“All rocks are on a journey. They have a spirit, a power, a mystery: When you pick up those rocks make sure you put them back again.” --Mike Wiggins, Bad River Tribal Chairman.
Gogebic Taconite (GTac), a subsidiary of The Cline Group, an organization known for coal mining, is currently attempting to establish an open pit taconite mine in the Penokee Hills of Wisconsin. While taconite is low-grade magnetic iron ore, shortages of high-grade iron have led GTac to encroach on Wisconsin’s pristine territory. If approved, this mine could have many negative ramifications for the environment, Native American communities, and government policy.
The mining process could lead to irreversible environmental complications. Since rock in northern Wisconsin has high levels of sulfur, mining may generate acid and leach heavy metals when exposed to air or water. A geological study at Lawrence University concluded that the first stage of open pit mining could release up to 1.3 million tons of sulfur and large quantities of mercury, arsenic, zinc, copper, and phosphates, all of which would pollute the surrounding waters. Meanwhile, taconite processing plants consume immense amounts of energy and water, and their air emissions are the largest source of mercury in the Lake Superior basin. The mine itself would produce 24 million tons of waste rock and 16 million tons of tailings [non-iron ore] a year. It also is estimated that the mine would require at least 145 megawatts of electricity a year—twice the amount generated by the surrounding power plant. This would mean that with the launch of the mine, an additional power plant or high tension lines would need to built, further draining Penokee resources.
The mine’s environmental impacts would ultimately affect surrounding Native American tribes. The border of the Bad River tribal reservation rests six miles downstream of the mine. The Bad River community depends greatly on the reservation’s pristine waters. Bad River holds 40 percent of Lake Superior’s wetlands and wild rice beds, and a large portion of the community members’ diet consists of fish and rice from the surrounding rivers. If that water was contaminated the community’s food could be poisoned, threatening their lifestyle and livelihood.
The US government historically has exploited Native American communities by mining their land. Hardrock mines such as the Zortman-Landusky and the Idaho Silver Valley mines have poisoned fish and wildlife, contaminated sacred sites, and polluted tribal water systems. Other mines like the Midnight uranium mine in Washington led to serious health concerns. As Bad River Chair Mike Wiggins put it, “We are in the crosshairs, set to endure the bulk of the environmental impacts in terms of groundwater pollution, surface water degradation, and air pollution.”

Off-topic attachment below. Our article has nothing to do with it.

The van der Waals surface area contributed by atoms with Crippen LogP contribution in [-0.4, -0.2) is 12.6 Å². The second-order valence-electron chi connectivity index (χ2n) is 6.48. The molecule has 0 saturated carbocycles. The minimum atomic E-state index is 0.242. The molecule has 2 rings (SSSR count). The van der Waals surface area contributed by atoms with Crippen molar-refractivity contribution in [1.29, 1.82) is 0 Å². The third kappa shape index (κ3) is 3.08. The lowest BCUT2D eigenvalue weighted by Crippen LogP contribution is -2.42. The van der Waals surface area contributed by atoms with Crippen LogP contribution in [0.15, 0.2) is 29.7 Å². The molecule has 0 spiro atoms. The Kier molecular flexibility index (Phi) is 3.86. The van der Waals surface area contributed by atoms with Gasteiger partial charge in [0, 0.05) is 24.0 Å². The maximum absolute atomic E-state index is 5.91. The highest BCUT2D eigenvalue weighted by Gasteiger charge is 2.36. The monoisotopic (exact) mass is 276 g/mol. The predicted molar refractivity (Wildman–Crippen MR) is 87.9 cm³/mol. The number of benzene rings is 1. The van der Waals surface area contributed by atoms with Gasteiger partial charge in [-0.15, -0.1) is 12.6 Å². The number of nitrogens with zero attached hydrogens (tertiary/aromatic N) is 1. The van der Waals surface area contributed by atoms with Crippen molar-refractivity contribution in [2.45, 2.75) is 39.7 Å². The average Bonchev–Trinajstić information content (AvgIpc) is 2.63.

Supporters of the Penokee mine argue that it will provide jobs, jump-starting the economically depressed communities of Northern Wisconsin. While possible, the concept of prospective jobs is often oversimplified. Mines cultivate a boom and bust economic dynamic, which ultimately results in depression. Since the majority of the economic benefits are short-term, they create more problems when they inevitably end. Mining communities have historically been poor due to the fluctuating ore prices and eventual layoffs. Even if GTac would provide impoverished towns with growth capital, an equal amount of job opportunities could be achieved in the communities with sustainable public works projects.
While Governor Scott Walker and other legislators may genuinely believe that this mine is important for the economy, the funding they have received from GTac and other pro-mine organizations is problematic. According to the Wisconsin Democracy Campaign, a campaign-finance watchdog organization, Christopher Cline and GTac employees have contributed close to $700,000 to Governor Walker and Republican legislators since 2010. The addition of funding from Wisconsin Manufacturers and Commerce (WMC) and other supporters of mining deregulation brings that number up to about $15 million.
In early 2013, Governor Walker passed new legislation, Wisconsin Act 1, revising Wisconsin mining regulations. While they originally claimed that the mine would meet Wisconsin’s existing regulations, Gogebic Taconite lobbied state legislators for years to change their policies. Not only have they been changing their stance, but they are also removing crucial environmental protections put in place to preserve land for posterity. Without this legislative safeguard, the future of the state’s territory may be in jeopardy.
"I think there's two different columns [of problems],” says Barbara With, co-founder of the Wisconsin Citizens Media Co-op and blogger for United in Defense of the Water. “One is the complete and utter obliteration of what is a world class water system that can't be replaced, and the other is the stealing of our government and our democracy. I think those are equally damaging."
According to With, citizens who want to get involved should truly understand this issue. "I would say first of all, educate yourselves on the complexities of the issue. Look past just jobs vs. environment and look at what GTac and Chris Cline [American mining entrepreneur] have done that has been illegal. And then do something.”
I urge you to take With’s advice. The proposed Penokee Mine is a danger to the state. If it passes, it will destroy a pure, beautiful region of our country, perpetuate a culture of degradation towards Native American tribes, and devalue our voice in government. Join The Bad River Tribe, Citizens United, The Wisconsin League of Conservation Voters, and other concerned citizens in the fight to save the Penokee Hills. Let’s make a change.
[Sources: Outer Boundary Magazine; Mazina'igan Supplement; Iron Mining in Wisconsin; earthisland.org; Barbara With Interview]